Do you have your heart set on working for a particular company but don’t know how to get your foot in the door? You’ve tried sending in your resume but no one’s calling. Now what?
There are actually numerous ways to target a company outside of just sending in your resume. Following are just some of the other options you can try that either I’ve had success with or have seen the tactic work for someone else. But there’s one thing you need to be sure of before you start your plan of attack and that is…
Does the company employ someone with your background?
Throughout my recruiting career I’ve been amazed at the number of resumes I would receive from individuals who applied to jobs but totally had the wrong industry experience. I hate to be the one to break the news to you but if you’ve spent your career in food service you have a slim chance of getting into the latest technology company.
So do yourself a favor and conduct a little research ahead of time to see if the company would hire someone with your background. You might save yourself a whole lot of time going down a rabbit hole trying to get the job only to be disappointed later when you’ve tried many of the suggestions below and you’re still getting the cold shoulder.
Once you’re sure that the company would LOVE someone like you, here are some suggestions of how to get your foot in the door:
Who’s in Your Network?
You may not have any connections inside the company but remember the idea of six degrees of separation? Meaning everyone is connected somehow by a friend of a friend of a friend of a friend of a friend. Social media has expanded your network exponentially. Start asking friends, co-workers, teachers, and others in your network if they know of someone working at the company that can make an introduction for you. Put it on your Facebook page and LinkedIn to see if anyone as any contacts inside the company. Guaranteed someone knows somebody who can hand deliver your resume inside the company. If you’re shy about asking someone to get your resume in the door, don’t be. Here’s a little known secret. People love to help others and they love to be able to say that I know of someone who could fill that job. The feeling of helping someone get a job is one of the reasons I’ve stayed in recruiting for so long.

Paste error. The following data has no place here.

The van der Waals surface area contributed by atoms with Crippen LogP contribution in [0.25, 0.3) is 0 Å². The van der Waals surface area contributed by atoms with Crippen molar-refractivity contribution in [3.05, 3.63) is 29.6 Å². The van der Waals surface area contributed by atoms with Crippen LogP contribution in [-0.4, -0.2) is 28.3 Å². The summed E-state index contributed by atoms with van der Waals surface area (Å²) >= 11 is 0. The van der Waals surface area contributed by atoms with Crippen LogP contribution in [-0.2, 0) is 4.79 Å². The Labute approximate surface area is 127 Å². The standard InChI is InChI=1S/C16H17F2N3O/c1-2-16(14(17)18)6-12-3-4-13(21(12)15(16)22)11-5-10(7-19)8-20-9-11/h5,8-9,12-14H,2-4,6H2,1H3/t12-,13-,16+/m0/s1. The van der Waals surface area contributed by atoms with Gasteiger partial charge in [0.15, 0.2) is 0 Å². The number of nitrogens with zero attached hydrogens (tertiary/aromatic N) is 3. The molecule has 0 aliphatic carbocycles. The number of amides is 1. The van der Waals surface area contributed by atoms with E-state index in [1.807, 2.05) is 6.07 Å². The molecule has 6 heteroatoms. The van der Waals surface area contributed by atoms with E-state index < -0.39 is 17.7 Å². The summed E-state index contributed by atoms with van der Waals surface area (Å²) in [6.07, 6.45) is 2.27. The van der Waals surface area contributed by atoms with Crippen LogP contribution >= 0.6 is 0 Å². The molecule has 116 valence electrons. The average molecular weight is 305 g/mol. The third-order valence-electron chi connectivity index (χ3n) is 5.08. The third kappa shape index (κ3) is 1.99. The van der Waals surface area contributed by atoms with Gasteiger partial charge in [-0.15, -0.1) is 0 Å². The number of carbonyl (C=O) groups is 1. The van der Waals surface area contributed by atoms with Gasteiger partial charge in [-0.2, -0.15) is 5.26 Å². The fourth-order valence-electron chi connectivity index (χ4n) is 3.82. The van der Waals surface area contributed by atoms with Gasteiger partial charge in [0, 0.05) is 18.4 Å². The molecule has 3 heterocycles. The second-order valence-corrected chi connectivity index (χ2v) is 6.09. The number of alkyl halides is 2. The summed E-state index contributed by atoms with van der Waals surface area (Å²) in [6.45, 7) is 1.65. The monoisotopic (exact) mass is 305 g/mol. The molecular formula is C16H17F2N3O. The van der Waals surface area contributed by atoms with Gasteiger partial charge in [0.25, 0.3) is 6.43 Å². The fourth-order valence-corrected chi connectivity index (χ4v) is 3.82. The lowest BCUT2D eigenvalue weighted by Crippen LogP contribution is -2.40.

Search People in LinkedIn
LinkedIn has made it so much easier to connect to people inside a company. Conduct a company search and start looking through the managers in the area you’re interested in working. You can also do a position title search. Let’s say you want to work in IT. You can search on ‘information technology manager’, ‘systems admin manager’, ‘software applications manager’, etc. You can also conduct an advanced search in LinkedIn and bring up a specific position at a specific company. Once you’ve identified the person there are three ways you can approach them.
Phone – Pick up the phone and call the main number at the company and ask to speak to the person. If you get the hiring manager, or their voicemail, be ready with a 60 second elevator pitch why you are the best qualified to join the company. You’ll want to practice your pitch ahead of time and have it written down. If there’s a job posted and you have the exact sills listed, be sure to let the hiring manager know.
Sometimes though you might get the person’s assistant instead. If you do, ask them if the person you want to speak with conducts informational interviews. Let them know that you are extremely interested in working for the company and would like to talk to the manager for about fifteen minutes regarding the company and how he/she might recommend the best way to get your foot in the door.
LinkedIn – There are a couple of ways you can connect with the person on LinkedIn.
First you can send them an ‘inmail’. You’ll need to upgrade your account to the ‘premium’ package to do this but really if you get the job, it’s worth it. You can always cancel the upgrade next month. An ‘inmail’ will allow you to write more text. If you don’t want to pay for the upgrade you can ‘connect’ with them. You can still include a note with this feature but you are significantly limited to the number of characters. Really the ‘inmail’ is the route to go.
Send an Email – Once you find a person’s name, how do you find their email address? With the power of search features these days you can find most anyone’s email. Here’s how you do it: